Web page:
The Sixgill in Fremont is about to revamp its menu. Sure, they’ll still pour lots and lots of delicious beer, but the food menu is getting an overhaul. If you’ve ever been, you know that the theme at The Sixgill is water recreation. The menu, new and old, is an extension of that theme. No change there.
The new twist, the revamped menu will celebrate Gulf Coast cuisine, focusing on flavors from south Texas, around the Gulf Coast, to Florida. Chef Christopher “Fletch” Fletcher is guiding the culinary transition. The new menu will be introduced on February 9th, just in time for Mardi Gras.
Above, left to right: Shrimp & Whitefish Ceviche, Pan Roasted Chicken with Hominy & Cabbage, Roasted Heirloom Squash & Grits.
The Sixgill is operated by Rick Weersing and Ellen Kelly, the same husband and wife team that runs The Noble Fir in Ballard. According to Ellen, the new menu direction is a tribute to Weersing’s father, who passed away last year. Big Jim Weersing was a photographer and took a picture of his son looking at a map as they were trying to paddle their way out of the Everglades. That photo hangs in The Sixgill now after Big Jim gave it to Ellen while she and Rick were still dating.
For regular Sixgill patrons, the octopus will still be a featured menu item. But it’s getting a makeover into Octopus Etoufée. The signature Ellen’s Fresh Fish Sandwich will still be a mainstay but it is getting a creole treatment. And southern favorite Frito Pie will soon be debuting to round out the Gulf Coast flavor profile.
Weersing says of his father, “He loved jazz, blues, southern literature and was a hiker and birder.” The Weersings did canoe trips in the Everglades. They played cribbage in dive bars, met interesting people from all over and ate a lot of great food along the way.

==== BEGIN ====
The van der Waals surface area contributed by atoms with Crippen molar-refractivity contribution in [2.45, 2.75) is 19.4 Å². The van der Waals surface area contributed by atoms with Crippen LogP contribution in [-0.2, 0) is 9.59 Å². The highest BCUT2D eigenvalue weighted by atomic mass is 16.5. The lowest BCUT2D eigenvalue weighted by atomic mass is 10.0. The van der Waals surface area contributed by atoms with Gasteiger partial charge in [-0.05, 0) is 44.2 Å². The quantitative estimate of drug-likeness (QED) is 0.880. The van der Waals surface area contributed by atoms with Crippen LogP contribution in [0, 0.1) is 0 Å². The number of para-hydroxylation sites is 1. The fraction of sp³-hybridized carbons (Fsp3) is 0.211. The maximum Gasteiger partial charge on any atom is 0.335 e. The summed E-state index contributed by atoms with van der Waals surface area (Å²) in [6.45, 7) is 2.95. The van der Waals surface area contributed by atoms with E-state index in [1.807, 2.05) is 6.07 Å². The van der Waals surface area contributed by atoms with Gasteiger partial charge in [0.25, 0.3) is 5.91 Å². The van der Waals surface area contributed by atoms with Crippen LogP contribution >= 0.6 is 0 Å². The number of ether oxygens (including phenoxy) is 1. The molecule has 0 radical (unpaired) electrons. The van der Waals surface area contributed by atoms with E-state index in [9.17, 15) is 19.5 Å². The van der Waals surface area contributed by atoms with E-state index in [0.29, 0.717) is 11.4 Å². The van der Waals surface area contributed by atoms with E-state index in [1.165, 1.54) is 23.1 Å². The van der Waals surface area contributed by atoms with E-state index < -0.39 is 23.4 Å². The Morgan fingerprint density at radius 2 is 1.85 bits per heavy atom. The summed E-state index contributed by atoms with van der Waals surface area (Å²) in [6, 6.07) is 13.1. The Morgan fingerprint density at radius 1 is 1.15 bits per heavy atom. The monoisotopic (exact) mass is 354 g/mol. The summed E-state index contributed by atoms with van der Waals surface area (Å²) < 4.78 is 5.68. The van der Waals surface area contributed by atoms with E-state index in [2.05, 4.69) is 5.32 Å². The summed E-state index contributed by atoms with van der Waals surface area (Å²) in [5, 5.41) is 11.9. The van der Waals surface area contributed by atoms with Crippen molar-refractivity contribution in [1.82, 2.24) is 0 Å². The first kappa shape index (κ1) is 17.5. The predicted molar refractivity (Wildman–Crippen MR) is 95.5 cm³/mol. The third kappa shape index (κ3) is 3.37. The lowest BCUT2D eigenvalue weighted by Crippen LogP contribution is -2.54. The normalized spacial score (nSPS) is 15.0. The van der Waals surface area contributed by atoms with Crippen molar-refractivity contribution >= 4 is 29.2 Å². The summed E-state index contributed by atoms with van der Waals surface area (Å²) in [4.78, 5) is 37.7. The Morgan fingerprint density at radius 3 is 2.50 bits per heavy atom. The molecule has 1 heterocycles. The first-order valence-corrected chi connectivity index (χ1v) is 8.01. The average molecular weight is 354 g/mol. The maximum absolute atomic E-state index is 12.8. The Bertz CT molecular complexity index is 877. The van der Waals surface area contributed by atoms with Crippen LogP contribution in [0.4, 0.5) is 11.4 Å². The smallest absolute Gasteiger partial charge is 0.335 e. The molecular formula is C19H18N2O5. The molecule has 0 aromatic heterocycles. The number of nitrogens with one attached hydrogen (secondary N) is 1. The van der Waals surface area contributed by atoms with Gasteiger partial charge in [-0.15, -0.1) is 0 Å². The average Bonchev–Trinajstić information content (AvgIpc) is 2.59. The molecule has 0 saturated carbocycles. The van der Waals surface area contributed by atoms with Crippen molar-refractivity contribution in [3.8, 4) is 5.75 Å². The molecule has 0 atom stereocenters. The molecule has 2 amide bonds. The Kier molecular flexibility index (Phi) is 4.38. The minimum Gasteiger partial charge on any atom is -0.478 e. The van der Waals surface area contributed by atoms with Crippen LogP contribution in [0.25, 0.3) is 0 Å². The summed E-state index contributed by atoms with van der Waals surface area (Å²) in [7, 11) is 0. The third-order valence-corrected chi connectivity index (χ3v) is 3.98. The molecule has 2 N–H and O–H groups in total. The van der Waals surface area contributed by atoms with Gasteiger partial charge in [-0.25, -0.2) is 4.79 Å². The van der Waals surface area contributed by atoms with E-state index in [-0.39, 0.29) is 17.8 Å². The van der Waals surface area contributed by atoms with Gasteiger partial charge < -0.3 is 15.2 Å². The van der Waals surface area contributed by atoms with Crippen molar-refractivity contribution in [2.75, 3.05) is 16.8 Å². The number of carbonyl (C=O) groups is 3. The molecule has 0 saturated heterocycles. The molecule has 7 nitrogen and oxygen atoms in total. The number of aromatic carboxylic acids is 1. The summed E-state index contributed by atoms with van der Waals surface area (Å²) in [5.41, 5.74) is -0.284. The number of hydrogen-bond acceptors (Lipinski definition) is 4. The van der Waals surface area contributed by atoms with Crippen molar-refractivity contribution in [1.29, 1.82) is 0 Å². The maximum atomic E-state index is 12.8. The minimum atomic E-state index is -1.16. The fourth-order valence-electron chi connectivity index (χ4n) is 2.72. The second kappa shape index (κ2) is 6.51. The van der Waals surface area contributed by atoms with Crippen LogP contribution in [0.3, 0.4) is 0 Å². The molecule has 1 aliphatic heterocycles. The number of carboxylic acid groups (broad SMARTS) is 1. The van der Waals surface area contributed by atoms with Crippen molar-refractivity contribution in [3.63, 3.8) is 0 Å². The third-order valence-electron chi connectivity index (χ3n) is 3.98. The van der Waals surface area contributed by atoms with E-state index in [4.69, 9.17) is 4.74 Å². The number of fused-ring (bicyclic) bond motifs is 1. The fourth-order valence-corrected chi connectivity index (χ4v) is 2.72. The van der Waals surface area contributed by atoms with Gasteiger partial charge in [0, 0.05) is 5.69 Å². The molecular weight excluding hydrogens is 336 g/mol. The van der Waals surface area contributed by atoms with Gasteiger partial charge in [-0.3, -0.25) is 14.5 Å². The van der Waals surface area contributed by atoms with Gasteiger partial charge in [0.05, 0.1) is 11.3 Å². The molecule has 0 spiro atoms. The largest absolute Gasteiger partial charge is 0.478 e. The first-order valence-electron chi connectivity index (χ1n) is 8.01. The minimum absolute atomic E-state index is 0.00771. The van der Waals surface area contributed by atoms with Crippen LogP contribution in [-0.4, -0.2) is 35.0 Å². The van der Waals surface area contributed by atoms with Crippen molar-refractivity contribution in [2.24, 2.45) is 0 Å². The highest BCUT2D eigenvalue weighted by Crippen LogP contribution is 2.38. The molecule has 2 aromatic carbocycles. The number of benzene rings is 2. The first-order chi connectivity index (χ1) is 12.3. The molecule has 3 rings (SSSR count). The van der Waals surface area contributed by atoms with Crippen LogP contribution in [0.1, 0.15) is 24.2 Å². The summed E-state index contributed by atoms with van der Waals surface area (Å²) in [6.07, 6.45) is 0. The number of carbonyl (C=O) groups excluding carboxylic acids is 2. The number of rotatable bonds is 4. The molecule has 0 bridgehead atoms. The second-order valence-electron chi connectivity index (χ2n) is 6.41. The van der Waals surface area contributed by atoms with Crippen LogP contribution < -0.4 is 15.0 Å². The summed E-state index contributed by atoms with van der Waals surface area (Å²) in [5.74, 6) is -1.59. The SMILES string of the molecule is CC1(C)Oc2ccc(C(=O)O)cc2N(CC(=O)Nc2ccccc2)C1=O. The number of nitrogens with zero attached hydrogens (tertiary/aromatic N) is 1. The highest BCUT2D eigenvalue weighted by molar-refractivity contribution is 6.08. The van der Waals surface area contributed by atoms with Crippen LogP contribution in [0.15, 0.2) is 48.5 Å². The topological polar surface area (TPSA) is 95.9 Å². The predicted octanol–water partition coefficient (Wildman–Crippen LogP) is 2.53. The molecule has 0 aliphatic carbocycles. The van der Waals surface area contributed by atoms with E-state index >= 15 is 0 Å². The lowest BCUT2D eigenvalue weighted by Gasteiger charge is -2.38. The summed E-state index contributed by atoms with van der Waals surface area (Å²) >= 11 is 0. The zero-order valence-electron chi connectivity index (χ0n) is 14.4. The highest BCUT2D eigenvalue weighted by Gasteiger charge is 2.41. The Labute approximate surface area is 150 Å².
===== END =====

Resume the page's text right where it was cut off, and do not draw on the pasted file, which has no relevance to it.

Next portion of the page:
Above, left to right: Pacific Octopus Etoufée, Ellen’s Fresh Fish Sandwich, Texas Frito Pie
According to the press release, the Gulf Coast has special meaning for Kelly and Weersing too. It was on a trip – Ellen’s first kayaking adventure – that the duo decided to quit their jobs and open their first bar, The Noble Fir in Ballard. After spending three months paddling the waterways of the Gulf Coast they returned to Seattle where Ellen retired from her law firm and Rick left REI.
“We had so much good food on that trip,” Kelly recalls. Weersing remembers eating 50 fresh shrimp and drinking beer surrounded by birds and the sounds of nature in Goose Island State Park in Texas. “Rick still talks about sandwiches in Louisiana and gulf shrimp stuffed in snapper and covered in Cajun cream sauce,” Kelly adds.
It was from high atop a bird watching tower at sunset on Long Key, Florida that the two sipped rum and cokes and started talking about opening The Noble Fir.
The fond memories of that trip inspire the new menu direction of The Sixgill and chef Fletcher is the man to bring it to fruition. He grew up along the Gulf Coast and cut his culinary teeth at Brennan’s in Houston where the specialty was Gulf Coast seafood. After cooking around the south, he moved to Seattle where he has showed his skill at Earth and Ocean, Bastille and Marche. He joined The Sixgill family in April 2014.
“Chef Fletch is a fantastic bistro chef, who makes high level comfort food,” Weersing says. Kelly adds, “He lets the flavor of the food stand alone.”
The Sixgill has been testing new menu items for a couple months but the full Gulf Coast-inspired menu will be available Feb. 9 – just in time for Mardi Gras.
The Sixgill has been named as one of Draft magazine’s Top 100 Beer Bars in America (2014, 2015).